PhD student’s world-leading research supported with short-term funding
The School of Health and Society at the University of Salford has provided short term funding to support the world-leading research of PhD student David Junior Gilbert.
Gilbert (as he is known), has undertaken research into the vulnerability of individuals with foetal alcohol spectrum disorders (FASD) to, and within the criminal justice system. FASD is caused by drinking alcohol in pregnancy, and can make it difficult for children to communicate, keep friendships, and stay calm and still, among other difficulties. Globally, Gilbert’s research is the first to experimentally assess interrogative suggestibility, distortion, fabrication, compliance and confabulation in young people with FASD.
Interrogative suggestibility is the extent to which suspects accept suggestions from forensic interviewers; distortion is the extent to which suspects misplace facts; fabrication is the extent individuals introduce new stories to existing facts; compliance is open acceptance of suggestions from forensic interviewers while privately disagreeing with the suggestion; and confabulation is replacement of memory gaps (due to poor memory) with imaginative stories. Previously, only one study of seven adults in the U.S has succeeded in measuring only suggestibility in individuals with FASD.
Gilbert has presented his research, which was well received to the Royal College of Psychiatry and at the International Conference on FASD in Norway. His research has also contributed to two court cases in the UK, with the first case he was involved in resulting in a minimal sentence and the second case leading to an acquittal for the individual with FASD.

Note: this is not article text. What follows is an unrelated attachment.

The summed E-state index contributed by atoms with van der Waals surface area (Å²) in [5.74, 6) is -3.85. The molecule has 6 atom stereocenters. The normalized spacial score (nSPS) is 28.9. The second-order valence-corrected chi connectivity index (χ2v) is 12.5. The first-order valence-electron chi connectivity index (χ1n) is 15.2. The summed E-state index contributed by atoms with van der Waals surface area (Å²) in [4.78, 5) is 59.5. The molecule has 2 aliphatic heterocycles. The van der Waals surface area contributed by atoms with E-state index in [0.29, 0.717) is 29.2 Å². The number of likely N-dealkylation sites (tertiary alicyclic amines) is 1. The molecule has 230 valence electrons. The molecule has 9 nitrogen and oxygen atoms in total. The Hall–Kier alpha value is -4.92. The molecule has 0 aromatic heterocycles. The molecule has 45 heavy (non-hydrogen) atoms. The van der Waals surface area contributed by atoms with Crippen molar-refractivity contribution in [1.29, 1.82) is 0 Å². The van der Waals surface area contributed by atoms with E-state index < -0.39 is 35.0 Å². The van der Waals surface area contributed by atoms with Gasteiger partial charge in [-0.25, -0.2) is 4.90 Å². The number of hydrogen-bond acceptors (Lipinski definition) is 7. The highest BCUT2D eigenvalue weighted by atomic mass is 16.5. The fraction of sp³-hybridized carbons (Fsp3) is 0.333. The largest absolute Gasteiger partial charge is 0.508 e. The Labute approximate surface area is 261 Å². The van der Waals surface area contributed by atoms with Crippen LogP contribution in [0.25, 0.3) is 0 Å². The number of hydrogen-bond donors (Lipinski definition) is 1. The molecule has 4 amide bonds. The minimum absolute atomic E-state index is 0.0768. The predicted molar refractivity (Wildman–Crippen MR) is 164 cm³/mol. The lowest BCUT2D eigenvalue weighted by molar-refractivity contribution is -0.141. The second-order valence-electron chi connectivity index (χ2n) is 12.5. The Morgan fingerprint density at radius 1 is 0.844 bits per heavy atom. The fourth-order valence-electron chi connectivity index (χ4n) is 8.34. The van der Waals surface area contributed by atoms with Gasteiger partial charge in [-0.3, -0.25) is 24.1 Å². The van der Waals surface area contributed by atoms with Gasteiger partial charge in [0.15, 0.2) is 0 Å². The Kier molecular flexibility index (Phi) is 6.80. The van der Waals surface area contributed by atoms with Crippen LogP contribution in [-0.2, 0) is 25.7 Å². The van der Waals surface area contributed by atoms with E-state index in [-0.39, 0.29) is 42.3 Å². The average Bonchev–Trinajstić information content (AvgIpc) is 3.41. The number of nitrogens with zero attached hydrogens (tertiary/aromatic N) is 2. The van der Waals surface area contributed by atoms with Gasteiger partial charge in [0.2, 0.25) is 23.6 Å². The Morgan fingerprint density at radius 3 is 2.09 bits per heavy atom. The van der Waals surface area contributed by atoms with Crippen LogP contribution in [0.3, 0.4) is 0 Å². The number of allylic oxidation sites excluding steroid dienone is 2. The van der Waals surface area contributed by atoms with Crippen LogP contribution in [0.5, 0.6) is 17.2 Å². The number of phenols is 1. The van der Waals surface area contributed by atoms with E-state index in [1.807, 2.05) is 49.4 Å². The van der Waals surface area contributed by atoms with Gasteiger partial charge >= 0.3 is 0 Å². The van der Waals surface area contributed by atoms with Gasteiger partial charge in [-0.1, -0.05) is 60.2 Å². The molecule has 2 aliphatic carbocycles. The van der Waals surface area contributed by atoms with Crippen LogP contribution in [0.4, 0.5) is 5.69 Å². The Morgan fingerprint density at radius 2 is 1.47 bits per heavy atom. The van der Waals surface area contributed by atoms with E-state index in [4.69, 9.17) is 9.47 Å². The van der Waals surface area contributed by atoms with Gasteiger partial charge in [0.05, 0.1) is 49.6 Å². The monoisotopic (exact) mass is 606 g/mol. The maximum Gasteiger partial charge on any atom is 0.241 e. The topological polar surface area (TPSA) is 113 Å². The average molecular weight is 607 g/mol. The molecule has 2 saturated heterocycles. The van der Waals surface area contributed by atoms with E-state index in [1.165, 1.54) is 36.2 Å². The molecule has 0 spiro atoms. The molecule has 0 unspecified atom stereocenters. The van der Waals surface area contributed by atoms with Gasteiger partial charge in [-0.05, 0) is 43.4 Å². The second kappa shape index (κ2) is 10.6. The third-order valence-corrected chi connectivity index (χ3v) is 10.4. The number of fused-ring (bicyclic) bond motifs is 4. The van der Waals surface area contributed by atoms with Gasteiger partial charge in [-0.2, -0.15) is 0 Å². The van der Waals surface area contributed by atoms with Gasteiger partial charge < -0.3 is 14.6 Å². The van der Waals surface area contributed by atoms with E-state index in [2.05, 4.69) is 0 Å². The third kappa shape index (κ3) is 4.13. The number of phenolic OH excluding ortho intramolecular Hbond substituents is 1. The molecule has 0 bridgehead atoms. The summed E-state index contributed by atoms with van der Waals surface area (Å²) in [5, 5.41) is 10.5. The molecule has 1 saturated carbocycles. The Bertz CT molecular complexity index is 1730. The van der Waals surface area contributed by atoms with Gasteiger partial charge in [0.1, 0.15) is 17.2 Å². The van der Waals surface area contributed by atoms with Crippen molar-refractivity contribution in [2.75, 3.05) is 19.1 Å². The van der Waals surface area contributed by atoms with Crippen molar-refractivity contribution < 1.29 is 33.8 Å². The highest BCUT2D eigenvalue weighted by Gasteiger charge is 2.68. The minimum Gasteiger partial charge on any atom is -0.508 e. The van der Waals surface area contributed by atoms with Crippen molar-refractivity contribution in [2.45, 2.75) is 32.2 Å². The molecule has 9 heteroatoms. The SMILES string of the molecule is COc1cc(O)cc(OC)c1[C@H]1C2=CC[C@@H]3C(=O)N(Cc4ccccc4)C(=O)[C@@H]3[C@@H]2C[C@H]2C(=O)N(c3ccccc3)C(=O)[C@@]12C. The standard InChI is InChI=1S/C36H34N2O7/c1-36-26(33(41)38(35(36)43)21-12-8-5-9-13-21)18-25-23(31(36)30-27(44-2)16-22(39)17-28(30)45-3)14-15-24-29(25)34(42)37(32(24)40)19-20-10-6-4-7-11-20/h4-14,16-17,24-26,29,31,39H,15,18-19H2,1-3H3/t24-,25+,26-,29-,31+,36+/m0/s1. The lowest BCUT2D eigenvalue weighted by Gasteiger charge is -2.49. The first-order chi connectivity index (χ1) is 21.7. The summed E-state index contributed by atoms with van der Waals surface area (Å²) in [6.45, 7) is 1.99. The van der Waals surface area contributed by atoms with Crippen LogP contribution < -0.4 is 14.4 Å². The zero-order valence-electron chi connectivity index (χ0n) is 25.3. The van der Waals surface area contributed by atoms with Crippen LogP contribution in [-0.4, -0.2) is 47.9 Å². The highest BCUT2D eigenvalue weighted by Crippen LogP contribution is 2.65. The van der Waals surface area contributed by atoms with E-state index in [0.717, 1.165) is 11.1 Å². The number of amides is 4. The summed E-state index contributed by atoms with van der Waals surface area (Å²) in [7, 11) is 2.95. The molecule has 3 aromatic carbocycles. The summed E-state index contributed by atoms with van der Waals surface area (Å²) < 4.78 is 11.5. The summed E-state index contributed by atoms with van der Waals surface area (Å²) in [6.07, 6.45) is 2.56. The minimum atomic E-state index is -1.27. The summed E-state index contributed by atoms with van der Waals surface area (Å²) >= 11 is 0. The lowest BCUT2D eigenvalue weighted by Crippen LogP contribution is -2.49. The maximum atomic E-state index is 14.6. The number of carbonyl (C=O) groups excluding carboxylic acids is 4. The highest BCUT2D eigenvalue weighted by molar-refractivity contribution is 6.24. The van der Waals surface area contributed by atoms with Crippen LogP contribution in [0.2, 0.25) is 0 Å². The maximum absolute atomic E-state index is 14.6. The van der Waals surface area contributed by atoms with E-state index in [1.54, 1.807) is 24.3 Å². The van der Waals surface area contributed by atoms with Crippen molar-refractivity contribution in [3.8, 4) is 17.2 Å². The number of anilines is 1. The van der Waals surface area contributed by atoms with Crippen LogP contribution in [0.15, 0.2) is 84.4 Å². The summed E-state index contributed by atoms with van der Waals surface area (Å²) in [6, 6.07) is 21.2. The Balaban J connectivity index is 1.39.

Throughout Gilbert’s PhD journey, he has received numerous awards. These include presentation awards from the University of Manchester, Manchester Metropolitan University, 3Minute Thesis People’s choice award (University of Salford) and award for the best presentation at the Cumberland Lodge conference (2021) held at the Royal Family’s estate in Windsor. At the Cumberland Lodge conference, Gilbert’s presentation was voted the best ahead of colleagues from several UK Universities including Cambridge, Oxford, UCL and a host of others.
Within the University of Salford, Gilbert has also led several innovative initiatives including leading and organising the TEDxUniversityofSalford events, creating and leading the first interschool Postgraduate Research peer support group, co-founding with other colleagues the first PGR society. He recently received a bursary award to assist the University and doctoral school understand the needs of international students in settling into academics in the UK.
The additional short-term funding Gilbert has received will be used to disseminate findings from his research while also providing a platform for more elaborate research investigations and development of interventions to support increased awareness of FASD within the justice system.
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